Five females per line were randomly collected before the experiment to check for Wolbachia infection. DNA was extracted, and the infection of each line in the generation used for RNA analyses was confirmed using PCR with the primers wsp81F and wsp691R42. Besides the infection of lines in both species with Wolbachia, all fly lines used in this study were found not to be infected by Cardinium, Spiroplasma, and Rickettsia (data not shown).

RNA extraction and sequencing

Fourteen-day old females of D. nigrosparsa and 5-day old females of D. melanogaster of both uninfected and infected lines (totaling eight lines) were randomly collected using short carbon-dioxide anesthesia. Only female flies were used because Wolbachia are maternally transmitted and because changes in locomotion and cytoplasmic incompatibility due to Wolbachia were found in D. nigrosparsa females18. All fly lines were killed by snap freezing in liquid nitrogen after taking them from their regular regimes as described in the previous section and at the same time of the day (at 11 a.m.) to control for circadian-rhythm based variation in gene expression. RNA from individual flies was extracted using RNeasy Micro Kit (Qiagen, Hilden, Germany) following the manufacturer’s protocol, including removing of DNA step using DNase I. Quantity of RNA was measured using Quant-iT RiboGreen RNA Assay Kit (Thermo Fisher Scientific, USA). RNA extracts of five individuals belonging to the same line were pooled to have a minimum RNA content of 2.5 µg per replicate; five replicates per fly line were established totaling 40 replicates. RNA library preparations, including removing of ribosomal RNA and 75-bp single-end sequencing using Illumina NextSeq 500, were done at IGA Genomics (Udine, Italy). Briefly, ribosomal RNA was removed, adaptors were ligated to RNA fragments, and libraries were prepared using TruSeq Stranded Total RNA (Illumina, USA).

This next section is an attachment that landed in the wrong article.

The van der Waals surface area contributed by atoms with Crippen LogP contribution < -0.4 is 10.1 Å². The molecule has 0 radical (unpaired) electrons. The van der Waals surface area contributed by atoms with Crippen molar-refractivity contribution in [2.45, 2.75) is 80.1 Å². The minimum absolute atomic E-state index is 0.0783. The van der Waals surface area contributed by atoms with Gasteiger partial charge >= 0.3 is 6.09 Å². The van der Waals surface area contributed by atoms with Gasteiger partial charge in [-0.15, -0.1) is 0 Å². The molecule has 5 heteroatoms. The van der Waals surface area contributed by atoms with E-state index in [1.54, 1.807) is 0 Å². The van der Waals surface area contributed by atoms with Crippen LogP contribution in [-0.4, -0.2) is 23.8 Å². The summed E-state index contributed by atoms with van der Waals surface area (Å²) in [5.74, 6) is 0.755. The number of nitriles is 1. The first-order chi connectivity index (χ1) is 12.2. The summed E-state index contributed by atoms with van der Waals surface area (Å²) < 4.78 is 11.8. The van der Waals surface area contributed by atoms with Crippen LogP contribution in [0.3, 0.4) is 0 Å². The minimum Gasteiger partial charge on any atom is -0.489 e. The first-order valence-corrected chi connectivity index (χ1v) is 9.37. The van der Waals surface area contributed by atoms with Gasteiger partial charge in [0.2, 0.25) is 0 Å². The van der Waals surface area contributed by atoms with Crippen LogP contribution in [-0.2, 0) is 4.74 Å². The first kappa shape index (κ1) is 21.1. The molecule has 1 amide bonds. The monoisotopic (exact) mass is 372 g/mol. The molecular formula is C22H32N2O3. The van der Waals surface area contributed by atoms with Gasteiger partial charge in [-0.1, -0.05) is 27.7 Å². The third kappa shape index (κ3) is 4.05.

Sequence alignment and differential expression analyses

Single-end raw reads (SRA database, BioProject PRJNA602188, BioSample SAMN13885146-SAMN13885185) were subjected to quality-check with FastQC version 0.11.8 ( Trimmomatic version 0.3843 was used to remove adapters including the first and the last three nucleotides, to cut reads when the average Phred score dropped below 20 in a 4-bases sliding window, and to drop reads shorter than 40 bases. Reads were quantified relative to their reference transcriptomes using Salmon version 0.12.044, that is, reads belonging to D. melanogaster were mapped to the reference transcriptome of D. melanogaster build BDGP6, and reads belonging to D. nigrosparsa were mapped to its previously published transcriptome32. This reference transcriptome of D. nigrosparsa was filtered and annotated against the transcriptomes of twelve Drosophila species. The D. nigrosparsa reference transcriptome is based on RNA from males and females of all life stages, has 18,016 transcripts that belong to 7197 loci, and a size of 53 Mb. The numbers of quantified reads were imported to R version 4.0045 using the package tximport version 1.14.046.